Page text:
Dear Captain Awkward,
I don’t want to get too into backstory here, but my mother was a Darth Vader parent. The abuse was never physical, but emotional/verbal abuse and gaslighting were common. Darth Mom died last year. My sister and brother-in-law—let’s call them Leia and Han—are now expecting a baby girl. I don’t think anyone has said anything to *them* yet, but multiple people have told *me* that they’re disappointed that the baby won’t be named after Darth Mom or that they’re “so very sad” that the baby will never get the chance to meet her “wonderful grandmother.” And I just. No. A world of no. All of the NO.
Han is taking most of the blame for the name thing because he was named after a deceased family member and he wants the baby to have a name of her own. So that’s a script I’ve been using when people bring up the idea of naming the baby for Darth Mom. But I have no idea what to do when people tell me how sad it is that the baby will never meet Darth Mom. I understand that they mean well and they don’t know that Darth Mom was secretly a Sith Lord, but I am so relieved that the baby will never have to meet her grandmother that I kind of want to throttle these people. I have no idea what to say here and I’m afraid I’m going to snap and start airing dirty laundry, and nobody wants that.
Any kind of script or even a mantra for this situation would be much appreciated.
That sounds annoying and exhausting. As tempting as it is to say “Wow, well, I wish I had the good impression of her that you do and that I could say the same, but, nope,” or “Palpatine Voldemort Sauron is also a cool baby name,” I think it would be equally exhausting for you to take on the burden of correcting people’s impression of your mom. So why don’t we try for a response that is true but doesn’t invest you emotionally?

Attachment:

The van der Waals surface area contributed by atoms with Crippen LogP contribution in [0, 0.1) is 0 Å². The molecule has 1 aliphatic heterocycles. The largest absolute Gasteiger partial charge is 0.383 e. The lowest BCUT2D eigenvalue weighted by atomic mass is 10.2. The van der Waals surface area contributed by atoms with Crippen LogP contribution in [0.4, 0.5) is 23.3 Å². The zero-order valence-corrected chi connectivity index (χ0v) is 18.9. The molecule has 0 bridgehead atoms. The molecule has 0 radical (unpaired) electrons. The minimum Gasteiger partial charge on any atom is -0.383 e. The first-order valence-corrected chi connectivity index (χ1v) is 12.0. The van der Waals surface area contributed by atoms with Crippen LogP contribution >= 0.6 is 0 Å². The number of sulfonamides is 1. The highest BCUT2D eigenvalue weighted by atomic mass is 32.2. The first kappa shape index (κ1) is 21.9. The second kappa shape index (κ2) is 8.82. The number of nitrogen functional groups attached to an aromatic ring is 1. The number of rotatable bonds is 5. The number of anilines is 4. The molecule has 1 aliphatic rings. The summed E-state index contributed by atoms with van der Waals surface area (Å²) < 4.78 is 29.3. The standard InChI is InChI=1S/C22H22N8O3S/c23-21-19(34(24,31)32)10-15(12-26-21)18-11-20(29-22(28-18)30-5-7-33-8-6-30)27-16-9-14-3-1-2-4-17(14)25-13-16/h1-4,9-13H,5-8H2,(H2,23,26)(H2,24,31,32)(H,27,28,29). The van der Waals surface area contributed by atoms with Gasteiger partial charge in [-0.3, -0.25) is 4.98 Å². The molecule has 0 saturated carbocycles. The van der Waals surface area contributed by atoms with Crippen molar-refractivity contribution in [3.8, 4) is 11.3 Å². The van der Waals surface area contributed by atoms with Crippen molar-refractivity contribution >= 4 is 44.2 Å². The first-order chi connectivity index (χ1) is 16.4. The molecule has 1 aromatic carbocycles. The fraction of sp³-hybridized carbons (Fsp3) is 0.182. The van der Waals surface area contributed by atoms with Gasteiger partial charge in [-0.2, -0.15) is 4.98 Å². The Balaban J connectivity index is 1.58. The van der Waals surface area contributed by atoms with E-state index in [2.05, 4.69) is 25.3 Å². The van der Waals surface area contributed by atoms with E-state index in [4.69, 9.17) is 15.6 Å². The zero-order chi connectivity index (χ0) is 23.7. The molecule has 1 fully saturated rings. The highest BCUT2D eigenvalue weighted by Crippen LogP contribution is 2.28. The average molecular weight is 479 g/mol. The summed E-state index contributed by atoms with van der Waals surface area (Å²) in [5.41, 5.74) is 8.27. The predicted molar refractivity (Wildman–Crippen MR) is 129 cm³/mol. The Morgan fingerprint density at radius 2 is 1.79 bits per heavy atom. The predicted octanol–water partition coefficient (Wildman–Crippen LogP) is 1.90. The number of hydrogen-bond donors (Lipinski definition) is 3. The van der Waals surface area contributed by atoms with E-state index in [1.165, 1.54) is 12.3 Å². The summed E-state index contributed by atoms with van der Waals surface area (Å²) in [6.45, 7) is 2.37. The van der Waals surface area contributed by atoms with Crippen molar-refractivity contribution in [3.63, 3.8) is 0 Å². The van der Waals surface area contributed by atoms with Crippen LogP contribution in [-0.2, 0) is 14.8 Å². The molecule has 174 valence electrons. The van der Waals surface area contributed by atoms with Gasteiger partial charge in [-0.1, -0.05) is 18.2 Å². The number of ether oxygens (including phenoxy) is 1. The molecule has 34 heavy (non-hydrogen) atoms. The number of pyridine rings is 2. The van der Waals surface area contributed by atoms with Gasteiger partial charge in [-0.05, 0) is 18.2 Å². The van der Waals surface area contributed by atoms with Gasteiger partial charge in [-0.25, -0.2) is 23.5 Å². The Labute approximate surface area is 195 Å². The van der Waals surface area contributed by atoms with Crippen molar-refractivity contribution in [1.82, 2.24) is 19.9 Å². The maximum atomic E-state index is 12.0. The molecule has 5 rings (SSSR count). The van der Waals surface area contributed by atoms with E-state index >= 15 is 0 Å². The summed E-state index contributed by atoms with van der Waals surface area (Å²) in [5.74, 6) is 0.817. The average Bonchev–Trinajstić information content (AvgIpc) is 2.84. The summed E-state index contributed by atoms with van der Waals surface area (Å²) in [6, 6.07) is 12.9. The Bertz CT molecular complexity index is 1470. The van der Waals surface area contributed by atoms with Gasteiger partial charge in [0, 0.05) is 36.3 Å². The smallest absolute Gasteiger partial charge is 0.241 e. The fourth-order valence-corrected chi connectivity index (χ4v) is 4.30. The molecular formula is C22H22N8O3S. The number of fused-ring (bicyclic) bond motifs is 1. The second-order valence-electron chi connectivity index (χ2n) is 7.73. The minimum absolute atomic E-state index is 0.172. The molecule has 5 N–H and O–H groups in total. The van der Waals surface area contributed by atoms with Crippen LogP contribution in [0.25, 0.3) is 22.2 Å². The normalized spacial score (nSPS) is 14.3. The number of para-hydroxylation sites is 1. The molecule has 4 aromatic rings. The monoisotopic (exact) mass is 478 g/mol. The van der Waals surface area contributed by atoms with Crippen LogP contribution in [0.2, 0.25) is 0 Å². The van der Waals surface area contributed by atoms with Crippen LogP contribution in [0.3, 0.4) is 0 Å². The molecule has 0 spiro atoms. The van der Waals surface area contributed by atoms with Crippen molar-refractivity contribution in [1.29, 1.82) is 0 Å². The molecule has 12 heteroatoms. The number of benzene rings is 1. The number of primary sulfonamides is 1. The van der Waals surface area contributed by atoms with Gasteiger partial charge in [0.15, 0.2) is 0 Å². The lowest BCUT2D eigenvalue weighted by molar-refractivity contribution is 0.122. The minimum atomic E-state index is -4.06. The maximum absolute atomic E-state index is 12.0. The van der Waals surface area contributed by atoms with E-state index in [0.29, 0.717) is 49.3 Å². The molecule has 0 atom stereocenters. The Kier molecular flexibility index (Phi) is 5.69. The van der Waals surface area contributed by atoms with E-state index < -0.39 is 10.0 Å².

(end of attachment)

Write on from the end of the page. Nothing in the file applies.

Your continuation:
Bland agreement: “Mom would have been excited to meet the baby.””Mom would have had a lot to say about that I am sure.””Mom would have had many opinions about that.”
Vague honesty: “That’s a very sad subject.” “That’s a bit painful for me to discuss, sorry.” “It’s very hard for me to talk about Mom still.”
A reminder that certain things are none-of-anyone-else’s-business: “I have no idea what they are naming the baby. It would take a braver person than me to ask an expectant parent about something that personal, but, go nuts I guess.” “You never know with baby names until the kid is born, do you? Plenty of my friends thought they were having an Anestes or a Theo but when the baby came out it was obviously a Christos.” “I don’t know what’s on their name list, it’s top-secret.”
What you’re already doing: “There sure are lots of great old family names they could pass down.” “_____ is a great name, but I think Han & Leia want to start fresh with this generation.”
Key to all of these is a subject change. “How are things with you?” “Wherever did you get that nifty ______ you are wearing?” “What was that book you were reading earlier?” “How did your parents choose your name?” “If you could go back in time and be named after someone in your family, who would it be?”
And if people won’t accept the subject change and insist on harping on the name thing, try, “Well, it’s obvious you have a lot of opinions about that.” “You sure seem very concerned about this.” “I’m sure my sister will pick a great name.” “I can’t wait to meet her, whatever her name is.” “Mom’s death is still fresh, I’m sure you’ll forgive me if I can’t talk about it today.”
Also key: Being really nice to yourself if these questions are making you tired and stressed. These people aren’t trying to open old wounds, but you are smart to recognize that’s what is actually happening, so take care of yourself around this. It’s almost harder to grieve for an awful person, because you’ve been grieving so long for the relationship you should have had and because the cultural scripts are all assuming that you miss her.